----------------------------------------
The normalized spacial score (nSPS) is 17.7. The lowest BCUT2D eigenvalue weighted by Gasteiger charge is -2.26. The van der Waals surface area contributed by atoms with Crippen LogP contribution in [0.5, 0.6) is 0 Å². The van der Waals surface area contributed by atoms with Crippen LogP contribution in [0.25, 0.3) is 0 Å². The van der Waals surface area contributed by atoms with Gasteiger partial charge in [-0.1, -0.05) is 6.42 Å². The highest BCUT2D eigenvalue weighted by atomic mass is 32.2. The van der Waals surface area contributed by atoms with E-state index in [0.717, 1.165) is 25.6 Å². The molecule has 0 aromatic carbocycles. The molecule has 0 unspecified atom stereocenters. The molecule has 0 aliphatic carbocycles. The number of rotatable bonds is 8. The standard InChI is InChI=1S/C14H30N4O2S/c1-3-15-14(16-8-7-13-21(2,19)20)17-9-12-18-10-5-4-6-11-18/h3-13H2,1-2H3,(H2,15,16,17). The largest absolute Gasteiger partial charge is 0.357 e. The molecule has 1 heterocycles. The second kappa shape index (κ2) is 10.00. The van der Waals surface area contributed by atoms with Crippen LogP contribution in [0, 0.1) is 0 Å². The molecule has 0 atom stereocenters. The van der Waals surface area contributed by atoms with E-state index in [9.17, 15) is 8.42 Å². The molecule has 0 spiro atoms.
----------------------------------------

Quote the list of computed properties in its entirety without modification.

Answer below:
The normalized spacial score (nSPS) is 17.7. The lowest BCUT2D eigenvalue weighted by Gasteiger charge is -2.26. The van der Waals surface area contributed by atoms with Crippen LogP contribution in [0.5, 0.6) is 0 Å². The van der Waals surface area contributed by atoms with Crippen LogP contribution in [0.25, 0.3) is 0 Å². The van der Waals surface area contributed by atoms with Gasteiger partial charge in [-0.1, -0.05) is 6.42 Å². The highest BCUT2D eigenvalue weighted by atomic mass is 32.2. The van der Waals surface area contributed by atoms with E-state index in [0.717, 1.165) is 25.6 Å². The molecule has 0 aromatic carbocycles. The molecule has 0 unspecified atom stereocenters. The molecule has 0 aliphatic carbocycles. The number of rotatable bonds is 8. The standard InChI is InChI=1S/C14H30N4O2S/c1-3-15-14(16-8-7-13-21(2,19)20)17-9-12-18-10-5-4-6-11-18/h3-13H2,1-2H3,(H2,15,16,17). The largest absolute Gasteiger partial charge is 0.357 e. The molecule has 1 heterocycles. The second kappa shape index (κ2) is 10.00. The van der Waals surface area contributed by atoms with Crippen LogP contribution in [0, 0.1) is 0 Å². The molecule has 0 atom stereocenters. The van der Waals surface area contributed by atoms with E-state index in [9.17, 15) is 8.42 Å². The molecule has 0 spiro atoms.